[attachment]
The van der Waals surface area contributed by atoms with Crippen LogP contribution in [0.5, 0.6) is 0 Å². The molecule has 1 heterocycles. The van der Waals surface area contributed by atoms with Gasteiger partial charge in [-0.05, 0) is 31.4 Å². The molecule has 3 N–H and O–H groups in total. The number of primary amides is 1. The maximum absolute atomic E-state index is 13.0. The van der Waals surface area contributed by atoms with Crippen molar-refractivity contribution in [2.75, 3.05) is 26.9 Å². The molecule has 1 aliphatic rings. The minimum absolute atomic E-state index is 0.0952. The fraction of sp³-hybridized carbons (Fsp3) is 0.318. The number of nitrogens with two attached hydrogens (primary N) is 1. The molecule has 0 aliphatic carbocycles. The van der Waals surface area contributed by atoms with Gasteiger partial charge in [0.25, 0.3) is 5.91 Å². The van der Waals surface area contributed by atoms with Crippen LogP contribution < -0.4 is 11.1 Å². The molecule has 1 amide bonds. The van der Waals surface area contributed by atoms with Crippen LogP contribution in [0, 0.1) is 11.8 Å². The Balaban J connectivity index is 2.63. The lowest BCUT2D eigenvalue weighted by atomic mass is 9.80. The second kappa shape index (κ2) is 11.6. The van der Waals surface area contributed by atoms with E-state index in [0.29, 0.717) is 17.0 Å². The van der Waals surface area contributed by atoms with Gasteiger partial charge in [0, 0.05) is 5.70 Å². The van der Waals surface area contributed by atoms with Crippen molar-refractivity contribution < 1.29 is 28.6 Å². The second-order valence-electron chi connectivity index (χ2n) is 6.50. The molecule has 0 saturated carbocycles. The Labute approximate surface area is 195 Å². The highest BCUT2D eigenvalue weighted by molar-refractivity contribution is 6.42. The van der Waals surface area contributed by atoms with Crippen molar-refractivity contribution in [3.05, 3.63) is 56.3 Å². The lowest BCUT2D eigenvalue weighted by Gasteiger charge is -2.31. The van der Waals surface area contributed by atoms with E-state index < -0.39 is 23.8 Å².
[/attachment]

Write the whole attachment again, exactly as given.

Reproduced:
The van der Waals surface area contributed by atoms with Crippen LogP contribution in [0.5, 0.6) is 0 Å². The molecule has 1 heterocycles. The van der Waals surface area contributed by atoms with Gasteiger partial charge in [-0.05, 0) is 31.4 Å². The molecule has 3 N–H and O–H groups in total. The number of primary amides is 1. The maximum absolute atomic E-state index is 13.0. The van der Waals surface area contributed by atoms with Crippen molar-refractivity contribution in [2.75, 3.05) is 26.9 Å². The molecule has 1 aliphatic rings. The minimum absolute atomic E-state index is 0.0952. The fraction of sp³-hybridized carbons (Fsp3) is 0.318. The number of nitrogens with two attached hydrogens (primary N) is 1. The molecule has 0 aliphatic carbocycles. The van der Waals surface area contributed by atoms with Gasteiger partial charge in [0.25, 0.3) is 5.91 Å². The van der Waals surface area contributed by atoms with Crippen LogP contribution < -0.4 is 11.1 Å². The molecule has 1 amide bonds. The van der Waals surface area contributed by atoms with Crippen LogP contribution in [0, 0.1) is 11.8 Å². The Balaban J connectivity index is 2.63. The lowest BCUT2D eigenvalue weighted by atomic mass is 9.80. The second kappa shape index (κ2) is 11.6. The van der Waals surface area contributed by atoms with E-state index in [0.29, 0.717) is 17.0 Å². The van der Waals surface area contributed by atoms with Gasteiger partial charge in [0, 0.05) is 5.70 Å². The van der Waals surface area contributed by atoms with Crippen molar-refractivity contribution < 1.29 is 28.6 Å². The second-order valence-electron chi connectivity index (χ2n) is 6.50. The molecule has 0 saturated carbocycles. The Labute approximate surface area is 195 Å². The highest BCUT2D eigenvalue weighted by molar-refractivity contribution is 6.42. The van der Waals surface area contributed by atoms with Crippen molar-refractivity contribution in [3.05, 3.63) is 56.3 Å². The lowest BCUT2D eigenvalue weighted by Gasteiger charge is -2.31. The van der Waals surface area contributed by atoms with E-state index < -0.39 is 23.8 Å².